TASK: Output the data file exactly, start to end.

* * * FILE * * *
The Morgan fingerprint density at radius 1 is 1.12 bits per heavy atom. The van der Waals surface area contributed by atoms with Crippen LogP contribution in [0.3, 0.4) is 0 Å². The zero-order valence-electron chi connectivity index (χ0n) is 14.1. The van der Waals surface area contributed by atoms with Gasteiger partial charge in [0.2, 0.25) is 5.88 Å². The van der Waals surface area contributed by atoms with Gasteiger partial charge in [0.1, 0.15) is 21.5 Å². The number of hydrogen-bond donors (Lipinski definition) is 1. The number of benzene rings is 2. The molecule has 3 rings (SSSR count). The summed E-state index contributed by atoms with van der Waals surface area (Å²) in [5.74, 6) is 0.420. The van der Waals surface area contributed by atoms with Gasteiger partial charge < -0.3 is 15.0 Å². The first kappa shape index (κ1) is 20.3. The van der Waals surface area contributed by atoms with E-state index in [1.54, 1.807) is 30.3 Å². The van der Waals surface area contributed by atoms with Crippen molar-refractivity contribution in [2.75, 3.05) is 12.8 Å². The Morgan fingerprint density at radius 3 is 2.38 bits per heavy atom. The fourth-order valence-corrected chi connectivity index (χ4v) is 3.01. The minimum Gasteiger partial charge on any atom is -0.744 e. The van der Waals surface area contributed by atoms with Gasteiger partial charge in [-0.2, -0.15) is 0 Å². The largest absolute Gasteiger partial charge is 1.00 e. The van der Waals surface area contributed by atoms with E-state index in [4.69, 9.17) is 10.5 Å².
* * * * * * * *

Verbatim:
The Morgan fingerprint density at radius 1 is 1.12 bits per heavy atom. The van der Waals surface area contributed by atoms with Crippen LogP contribution in [0.3, 0.4) is 0 Å². The zero-order valence-electron chi connectivity index (χ0n) is 14.1. The van der Waals surface area contributed by atoms with Gasteiger partial charge in [0.2, 0.25) is 5.88 Å². The van der Waals surface area contributed by atoms with Gasteiger partial charge in [0.1, 0.15) is 21.5 Å². The number of hydrogen-bond donors (Lipinski definition) is 1. The number of benzene rings is 2. The molecule has 3 rings (SSSR count). The summed E-state index contributed by atoms with van der Waals surface area (Å²) in [5.74, 6) is 0.420. The van der Waals surface area contributed by atoms with Gasteiger partial charge < -0.3 is 15.0 Å². The first kappa shape index (κ1) is 20.3. The van der Waals surface area contributed by atoms with E-state index in [1.54, 1.807) is 30.3 Å². The van der Waals surface area contributed by atoms with Crippen molar-refractivity contribution in [2.75, 3.05) is 12.8 Å². The Morgan fingerprint density at radius 3 is 2.38 bits per heavy atom. The fourth-order valence-corrected chi connectivity index (χ4v) is 3.01. The minimum Gasteiger partial charge on any atom is -0.744 e. The van der Waals surface area contributed by atoms with Gasteiger partial charge in [-0.2, -0.15) is 0 Å². The largest absolute Gasteiger partial charge is 1.00 e. The van der Waals surface area contributed by atoms with E-state index in [4.69, 9.17) is 10.5 Å².